You might already know that I teach 10th grade English at a rigorous, low-income charter school called YES Prep. What you might not know is that more than 80% of our students qualify for free and reduced meals -- and what you almost assuredly do not know is what “free and reduced lunch” looks like.
Well, here you go. It looks like this.
Students qualify for free and reduced lunch, of course, because their families cannot always afford to pay for or provide regular meals. Oftentimes this lunch is the only meal of substance a child receives in a day. And when that “substance” consists of an off-color hot dog plus a few tarnished pieces of canned pineapple –- or about 350 calories total –- we’ve got a problem. It’s called Hollow-Eyed, Malaisical, I-Have-No-Energy-to-Pay-Attention disease. [Sigh.]
This problem is not new. Plenty of people are loud about the fact that school lunches absolutely blow. Chef Ann Cooper, the Renegade Lunch Lady, is one of them. A few weeks ago, Cooper came to town to tout the School Lunch Revolution, an idea she successfully implemented in Berkeley, CA. This plan seeks to make lunches healthier and more substantial, yet still tasty: Whole wheat crust and veggies on pizza, roasted potatoes instead of French fries, baked chicken instead of mystery meat. In short, her idea looks like this meal, sponsored by Whole Foods and served to us at the info session.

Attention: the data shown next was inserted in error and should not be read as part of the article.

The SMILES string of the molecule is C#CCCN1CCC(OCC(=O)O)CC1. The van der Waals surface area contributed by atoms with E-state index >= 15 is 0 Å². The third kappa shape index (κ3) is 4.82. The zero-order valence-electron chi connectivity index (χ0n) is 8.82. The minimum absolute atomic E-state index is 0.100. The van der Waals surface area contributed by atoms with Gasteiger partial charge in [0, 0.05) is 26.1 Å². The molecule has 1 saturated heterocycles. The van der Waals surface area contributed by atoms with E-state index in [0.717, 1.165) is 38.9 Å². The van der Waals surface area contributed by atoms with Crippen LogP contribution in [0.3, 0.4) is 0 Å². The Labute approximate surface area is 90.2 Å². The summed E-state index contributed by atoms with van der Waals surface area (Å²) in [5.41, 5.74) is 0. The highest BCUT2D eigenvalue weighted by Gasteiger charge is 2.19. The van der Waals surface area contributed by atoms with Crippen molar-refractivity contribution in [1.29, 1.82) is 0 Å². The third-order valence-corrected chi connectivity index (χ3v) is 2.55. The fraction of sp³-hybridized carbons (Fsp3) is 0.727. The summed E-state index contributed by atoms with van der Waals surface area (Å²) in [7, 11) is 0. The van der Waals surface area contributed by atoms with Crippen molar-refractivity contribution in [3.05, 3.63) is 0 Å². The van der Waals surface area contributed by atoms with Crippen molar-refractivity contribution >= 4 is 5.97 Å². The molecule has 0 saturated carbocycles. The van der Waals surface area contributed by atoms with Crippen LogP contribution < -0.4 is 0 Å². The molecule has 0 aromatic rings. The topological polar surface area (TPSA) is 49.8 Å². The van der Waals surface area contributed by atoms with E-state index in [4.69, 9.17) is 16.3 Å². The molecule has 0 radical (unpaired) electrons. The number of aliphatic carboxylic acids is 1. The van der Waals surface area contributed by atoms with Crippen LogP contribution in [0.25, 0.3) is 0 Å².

Chef Cooper has even put some numbers behind her idea: She says that 25% of our country’s healthcare spend goes to obesity/diabetes (that’s $260 billion of $1 trillion). And her solution is simple: We currently spent $8.5 billion on school lunches, and we need to up that number to... $14 billion.
I’m sorry, what?
It’s a great idea in theory: We can pay for better, healthier food now, or we can pay even more for fancy-pants healthcare treatments later. And where do we get all this unaccounted-for money? Easy, she says -- We need $1 more per student per day, so quit funding money-suck initiatives like Cash for Clunkers and the Iraq War.
The simplicity is *almost* refreshing -- yet also completely infuriating.
There’s no one out there that’s opposed to serving healthier, more substantial lunches in schools. But the question remains: If you had $5 billion to spend on education, would you put it towards food?
Consider the alternative.